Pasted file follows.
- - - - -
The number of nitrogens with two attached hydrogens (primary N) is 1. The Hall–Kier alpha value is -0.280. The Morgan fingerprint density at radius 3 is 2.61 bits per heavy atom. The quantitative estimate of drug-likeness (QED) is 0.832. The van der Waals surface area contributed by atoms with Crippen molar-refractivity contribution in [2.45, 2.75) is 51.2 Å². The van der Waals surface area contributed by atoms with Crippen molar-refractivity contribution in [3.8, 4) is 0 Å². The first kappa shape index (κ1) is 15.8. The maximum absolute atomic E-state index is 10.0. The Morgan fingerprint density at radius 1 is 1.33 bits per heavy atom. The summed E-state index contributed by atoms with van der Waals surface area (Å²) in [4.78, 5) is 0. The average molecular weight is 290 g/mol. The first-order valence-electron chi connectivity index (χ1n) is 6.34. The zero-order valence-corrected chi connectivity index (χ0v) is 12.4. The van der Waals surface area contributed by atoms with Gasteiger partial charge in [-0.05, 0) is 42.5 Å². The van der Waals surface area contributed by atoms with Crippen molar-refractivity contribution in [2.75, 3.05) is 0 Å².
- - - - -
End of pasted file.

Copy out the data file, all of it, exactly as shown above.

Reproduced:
The number of nitrogens with two attached hydrogens (primary N) is 1. The Hall–Kier alpha value is -0.280. The Morgan fingerprint density at radius 3 is 2.61 bits per heavy atom. The quantitative estimate of drug-likeness (QED) is 0.832. The van der Waals surface area contributed by atoms with Crippen molar-refractivity contribution in [2.45, 2.75) is 51.2 Å². The van der Waals surface area contributed by atoms with Crippen molar-refractivity contribution in [3.8, 4) is 0 Å². The first kappa shape index (κ1) is 15.8. The maximum absolute atomic E-state index is 10.0. The Morgan fingerprint density at radius 1 is 1.33 bits per heavy atom. The summed E-state index contributed by atoms with van der Waals surface area (Å²) in [4.78, 5) is 0. The average molecular weight is 290 g/mol. The first-order valence-electron chi connectivity index (χ1n) is 6.34. The zero-order valence-corrected chi connectivity index (χ0v) is 12.4. The van der Waals surface area contributed by atoms with Gasteiger partial charge in [-0.05, 0) is 42.5 Å². The van der Waals surface area contributed by atoms with Crippen molar-refractivity contribution in [2.75, 3.05) is 0 Å².